Lovecraft-inspired horror game explores the cost of creation
Well is the latest microscopic horror game from Yames, the developer behind other puzzling dishes like Water matrix world and Discover my body. It takes about 20-30 minutes to complete (maybe a bit longer if you, like me, have trouble getting the game to work in full screen). Yames releases these little games periodically, first at their Patreon subs, then for a small fee on itch.io a bit later. They’re secret until they’re not, and I still can’t quite remember how I came across them.
From December 27, 1929 to January 4, 1930, famous author of strange fiction and bigot noted HP Lovecraft released a series of 36 sonnets known collectively as Yuggoth mushrooms. The game of Yames Well is based on the 14-line poem of the same name, developing the original’s obsessive story into an interactive experience that is played with one button. Both are as gruesome and beautiful as you might expect, but the game is tucked away in a place so deep and dark in my mind that I haven’t figured out how to flush it out yet.
During WellIt’s about half an hour, you’ll use the Z key to lower a rope into a hole in the ground, pull it out, examine what you find, pet a friendly cat, and move forward through the game’s eerie plot. deals with a farmer by the name of Seth Atwood, who, just like in Lovecraft’s poem, went mad while digging a well on his property. His nephew, who was helping with the project, eventually killed him and carved “ungodly signs” into his naked body.
The well has since been walled up, and it’s up to you and your anonymous companion (he owns the cat, by the way) to see where it leads. What you find is a confusing collection of tokens, each more bewildering than the next: a totem pole that contracts and transforms in your hand; something plump and throbbing “like a woman’s belly full of slugs”; and finally, the corpse of the cat who graciously accepted your affection as you worked, easily identified by the pentagram medallion he wears.
Suddenly you are somewhere else, maybe at the bottom of the hole itself. It is your job to help the birth of something. You pull on what appears to be an umbilical cord until the creature is free. “She’s beautiful” are the last words you hear before the credits roll.
The act of creating something, whether it’s jotting down a poem, digging a well, giving birth, or focusing every fiber of your being on guiding a supernatural abomination through the fabric of reality, its ethereal world of eternal torment at our most brief. – can be painful. To tell you the truth, just going through that previous sentence, making sure you imbued it with a sense of fluidity and meaning, was enough to wear me out briefly.
I say “maybe” because there are some among us for whom creation, at least to outside observers, seems as instinctive as breathing. You know the type, the bright, natural artists who can create a wonderful original melody within minutes of sitting down at a piano, or scribble a hilarious and realistic caricature of the noisy couple at the table next door with just a broken pencil. and a towel. I am not one of those people. Of course, these skills are almost always the product of years of hard work that I’m not always aware of, but I hate and love these people equally all the same. My own minor flirtations with creation are never so easy.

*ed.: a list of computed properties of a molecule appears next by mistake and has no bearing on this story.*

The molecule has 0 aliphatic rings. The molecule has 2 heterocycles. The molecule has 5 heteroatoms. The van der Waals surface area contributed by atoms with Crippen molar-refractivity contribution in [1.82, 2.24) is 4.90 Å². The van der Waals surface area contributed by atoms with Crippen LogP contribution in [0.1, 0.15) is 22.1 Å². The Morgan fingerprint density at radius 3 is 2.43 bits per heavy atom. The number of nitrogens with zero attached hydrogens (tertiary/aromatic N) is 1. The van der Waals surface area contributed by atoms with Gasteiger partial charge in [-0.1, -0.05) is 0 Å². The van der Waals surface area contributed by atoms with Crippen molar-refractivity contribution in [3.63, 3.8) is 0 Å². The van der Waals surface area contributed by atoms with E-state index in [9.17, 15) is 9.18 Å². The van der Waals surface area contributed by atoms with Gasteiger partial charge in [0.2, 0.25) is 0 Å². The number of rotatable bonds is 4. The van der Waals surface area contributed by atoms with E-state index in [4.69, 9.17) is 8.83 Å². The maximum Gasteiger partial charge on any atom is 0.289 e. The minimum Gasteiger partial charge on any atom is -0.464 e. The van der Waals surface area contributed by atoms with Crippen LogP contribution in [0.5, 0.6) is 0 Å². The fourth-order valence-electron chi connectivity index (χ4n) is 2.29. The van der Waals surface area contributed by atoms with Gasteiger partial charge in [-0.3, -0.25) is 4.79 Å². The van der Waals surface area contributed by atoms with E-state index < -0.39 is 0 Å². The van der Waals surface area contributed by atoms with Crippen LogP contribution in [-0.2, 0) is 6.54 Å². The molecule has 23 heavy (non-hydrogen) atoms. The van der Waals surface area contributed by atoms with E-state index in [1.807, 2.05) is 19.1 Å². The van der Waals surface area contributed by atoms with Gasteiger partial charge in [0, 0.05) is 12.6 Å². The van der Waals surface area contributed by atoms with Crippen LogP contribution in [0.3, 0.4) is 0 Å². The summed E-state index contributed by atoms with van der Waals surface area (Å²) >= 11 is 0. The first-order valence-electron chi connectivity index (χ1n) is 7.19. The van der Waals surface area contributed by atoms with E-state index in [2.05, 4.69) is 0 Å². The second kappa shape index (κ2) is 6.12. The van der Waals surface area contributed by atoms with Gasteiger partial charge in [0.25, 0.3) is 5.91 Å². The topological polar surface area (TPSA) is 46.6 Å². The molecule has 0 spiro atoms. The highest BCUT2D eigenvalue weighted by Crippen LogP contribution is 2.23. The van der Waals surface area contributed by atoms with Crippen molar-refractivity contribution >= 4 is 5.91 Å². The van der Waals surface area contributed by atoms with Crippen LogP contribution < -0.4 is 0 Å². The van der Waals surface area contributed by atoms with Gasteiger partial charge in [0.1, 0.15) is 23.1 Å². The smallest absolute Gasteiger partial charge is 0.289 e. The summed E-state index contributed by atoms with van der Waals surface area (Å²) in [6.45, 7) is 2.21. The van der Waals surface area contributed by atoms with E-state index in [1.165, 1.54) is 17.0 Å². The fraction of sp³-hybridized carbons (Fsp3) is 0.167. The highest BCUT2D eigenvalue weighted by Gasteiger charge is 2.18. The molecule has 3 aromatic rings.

I have experienced several nervous episodes of varying intensity while writing my recent More heroes 3 review, with solutions ranging from “I need to get up and drink a glass of water before I scream” to “I will go to bed and sleep for 14 hours”.
Not only was it important for me to “get it right” as a longtime fan of Goichi “Suda51” Suda’s work, but also the fact that professional criticism still doesn’t come naturally to me. When I finished, I felt like every sentence of that 2,056 word review had been viciously torn from me. And although it was a bit tidy for Kotaku, I felt like my blood was on those draft pages next to the comparisons with El Topo and Alejandro Jodorowsky.
Even the most skilled artists are limited by physical limitations. No work will ever equal the boundless imagination of the human mind. The realm of the possible doesn’t have to contend with hiding brushstrokes or conforming to an academic’s idea of perfect grammar and use of words. Concessions, painful or worthy of a shrug of the shoulders, will always be necessary to transform something of thought into reality; no one crosses this border without losing something in the process, be it a finger or a fingernail.
Well is ostensibly about a cult and its monstrous deity, yes, but it’s also about the cost of creation. Artists from all walks of life and mediums engrave their works in their skin so that everyone can see them. They give up a part of themselves to offer the world something new, even if it doesn’t match the seamless image they have in their mind. The artist Is as best they can to shape reality into at least a fleeting likeness of beauty in their imaginations even though, in the end, all of them see is a bloody, slimy mess where others perceive a poem, sculpture or painting.